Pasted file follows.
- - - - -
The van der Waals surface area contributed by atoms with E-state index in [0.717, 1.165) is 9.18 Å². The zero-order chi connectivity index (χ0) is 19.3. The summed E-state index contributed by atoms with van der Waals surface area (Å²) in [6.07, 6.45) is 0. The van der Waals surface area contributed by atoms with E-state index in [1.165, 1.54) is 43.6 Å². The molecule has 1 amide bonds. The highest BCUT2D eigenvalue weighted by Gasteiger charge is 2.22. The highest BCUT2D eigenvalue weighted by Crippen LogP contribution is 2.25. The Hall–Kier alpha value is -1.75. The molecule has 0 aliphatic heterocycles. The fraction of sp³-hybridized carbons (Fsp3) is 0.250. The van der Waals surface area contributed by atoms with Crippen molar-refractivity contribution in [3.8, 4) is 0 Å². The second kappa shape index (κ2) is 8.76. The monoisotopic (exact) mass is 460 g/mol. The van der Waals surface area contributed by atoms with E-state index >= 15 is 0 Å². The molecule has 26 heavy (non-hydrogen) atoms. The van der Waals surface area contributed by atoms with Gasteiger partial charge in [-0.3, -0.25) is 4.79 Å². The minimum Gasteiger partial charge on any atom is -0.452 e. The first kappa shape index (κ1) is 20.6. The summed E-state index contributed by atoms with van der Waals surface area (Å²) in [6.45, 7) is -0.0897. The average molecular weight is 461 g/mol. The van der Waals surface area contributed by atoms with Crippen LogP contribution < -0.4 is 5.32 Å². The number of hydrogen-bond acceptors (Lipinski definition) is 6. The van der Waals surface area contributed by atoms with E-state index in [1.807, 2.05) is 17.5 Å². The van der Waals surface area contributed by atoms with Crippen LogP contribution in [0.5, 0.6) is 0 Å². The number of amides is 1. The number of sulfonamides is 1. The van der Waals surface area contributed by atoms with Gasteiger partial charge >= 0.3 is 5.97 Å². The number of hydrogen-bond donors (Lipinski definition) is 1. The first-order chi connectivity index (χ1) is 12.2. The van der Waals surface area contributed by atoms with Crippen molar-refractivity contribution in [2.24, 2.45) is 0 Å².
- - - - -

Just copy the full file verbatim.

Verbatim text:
The van der Waals surface area contributed by atoms with E-state index in [0.717, 1.165) is 9.18 Å². The zero-order chi connectivity index (χ0) is 19.3. The summed E-state index contributed by atoms with van der Waals surface area (Å²) in [6.07, 6.45) is 0. The van der Waals surface area contributed by atoms with E-state index in [1.165, 1.54) is 43.6 Å². The molecule has 1 amide bonds. The highest BCUT2D eigenvalue weighted by Gasteiger charge is 2.22. The highest BCUT2D eigenvalue weighted by Crippen LogP contribution is 2.25. The Hall–Kier alpha value is -1.75. The molecule has 0 aliphatic heterocycles. The fraction of sp³-hybridized carbons (Fsp3) is 0.250. The van der Waals surface area contributed by atoms with Crippen molar-refractivity contribution in [3.8, 4) is 0 Å². The second kappa shape index (κ2) is 8.76. The monoisotopic (exact) mass is 460 g/mol. The van der Waals surface area contributed by atoms with E-state index >= 15 is 0 Å². The molecule has 26 heavy (non-hydrogen) atoms. The van der Waals surface area contributed by atoms with Gasteiger partial charge in [-0.3, -0.25) is 4.79 Å². The minimum Gasteiger partial charge on any atom is -0.452 e. The first kappa shape index (κ1) is 20.6. The summed E-state index contributed by atoms with van der Waals surface area (Å²) in [6.45, 7) is -0.0897. The average molecular weight is 461 g/mol. The van der Waals surface area contributed by atoms with Crippen LogP contribution < -0.4 is 5.32 Å². The number of hydrogen-bond acceptors (Lipinski definition) is 6. The van der Waals surface area contributed by atoms with E-state index in [1.807, 2.05) is 17.5 Å². The van der Waals surface area contributed by atoms with Crippen LogP contribution in [0.5, 0.6) is 0 Å². The number of amides is 1. The number of sulfonamides is 1. The van der Waals surface area contributed by atoms with Gasteiger partial charge >= 0.3 is 5.97 Å². The number of hydrogen-bond donors (Lipinski definition) is 1. The first-order chi connectivity index (χ1) is 12.2. The van der Waals surface area contributed by atoms with Crippen molar-refractivity contribution in [2.24, 2.45) is 0 Å².